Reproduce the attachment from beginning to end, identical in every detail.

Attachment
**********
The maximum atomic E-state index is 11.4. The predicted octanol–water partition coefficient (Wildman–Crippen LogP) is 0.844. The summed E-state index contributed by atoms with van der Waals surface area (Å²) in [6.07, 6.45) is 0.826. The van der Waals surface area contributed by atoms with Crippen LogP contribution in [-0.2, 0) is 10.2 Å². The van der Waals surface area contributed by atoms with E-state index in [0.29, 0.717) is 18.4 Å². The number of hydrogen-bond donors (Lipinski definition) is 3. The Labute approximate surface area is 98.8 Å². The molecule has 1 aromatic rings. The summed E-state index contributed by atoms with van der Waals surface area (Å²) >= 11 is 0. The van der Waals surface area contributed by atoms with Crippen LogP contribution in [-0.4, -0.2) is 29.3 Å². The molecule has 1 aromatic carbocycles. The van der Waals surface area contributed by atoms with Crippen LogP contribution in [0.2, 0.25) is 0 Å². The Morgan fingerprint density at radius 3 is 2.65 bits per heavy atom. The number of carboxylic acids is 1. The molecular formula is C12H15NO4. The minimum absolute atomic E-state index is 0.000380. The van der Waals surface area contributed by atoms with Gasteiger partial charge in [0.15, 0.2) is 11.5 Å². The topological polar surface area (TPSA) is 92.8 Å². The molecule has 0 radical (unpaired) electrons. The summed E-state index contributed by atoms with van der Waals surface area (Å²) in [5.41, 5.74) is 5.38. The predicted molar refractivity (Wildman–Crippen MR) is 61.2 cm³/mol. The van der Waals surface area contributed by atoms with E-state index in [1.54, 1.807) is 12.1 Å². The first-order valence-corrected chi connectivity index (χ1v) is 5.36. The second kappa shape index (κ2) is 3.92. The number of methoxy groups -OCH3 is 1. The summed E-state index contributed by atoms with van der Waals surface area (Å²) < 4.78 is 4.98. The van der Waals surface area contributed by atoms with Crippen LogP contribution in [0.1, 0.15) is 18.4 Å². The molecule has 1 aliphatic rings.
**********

The maximum atomic E-state index is 11.4. The predicted octanol–water partition coefficient (Wildman–Crippen LogP) is 0.844. The summed E-state index contributed by atoms with van der Waals surface area (Å²) in [6.07, 6.45) is 0.826. The van der Waals surface area contributed by atoms with Crippen LogP contribution in [-0.2, 0) is 10.2 Å². The van der Waals surface area contributed by atoms with E-state index in [0.29, 0.717) is 18.4 Å². The number of hydrogen-bond donors (Lipinski definition) is 3. The Labute approximate surface area is 98.8 Å². The molecule has 1 aromatic rings. The summed E-state index contributed by atoms with van der Waals surface area (Å²) >= 11 is 0. The van der Waals surface area contributed by atoms with Crippen LogP contribution in [-0.4, -0.2) is 29.3 Å². The molecule has 1 aromatic carbocycles. The van der Waals surface area contributed by atoms with Crippen LogP contribution in [0.2, 0.25) is 0 Å². The Morgan fingerprint density at radius 3 is 2.65 bits per heavy atom. The number of carboxylic acids is 1. The molecular formula is C12H15NO4. The minimum absolute atomic E-state index is 0.000380. The van der Waals surface area contributed by atoms with Gasteiger partial charge in [0.15, 0.2) is 11.5 Å². The topological polar surface area (TPSA) is 92.8 Å². The molecule has 0 radical (unpaired) electrons. The summed E-state index contributed by atoms with van der Waals surface area (Å²) in [5.41, 5.74) is 5.38. The predicted molar refractivity (Wildman–Crippen MR) is 61.2 cm³/mol. The van der Waals surface area contributed by atoms with E-state index in [1.54, 1.807) is 12.1 Å². The first-order valence-corrected chi connectivity index (χ1v) is 5.36. The second kappa shape index (κ2) is 3.92. The number of methoxy groups -OCH3 is 1. The summed E-state index contributed by atoms with van der Waals surface area (Å²) < 4.78 is 4.98. The van der Waals surface area contributed by atoms with Crippen LogP contribution in [0.1, 0.15) is 18.4 Å². The molecule has 1 aliphatic rings.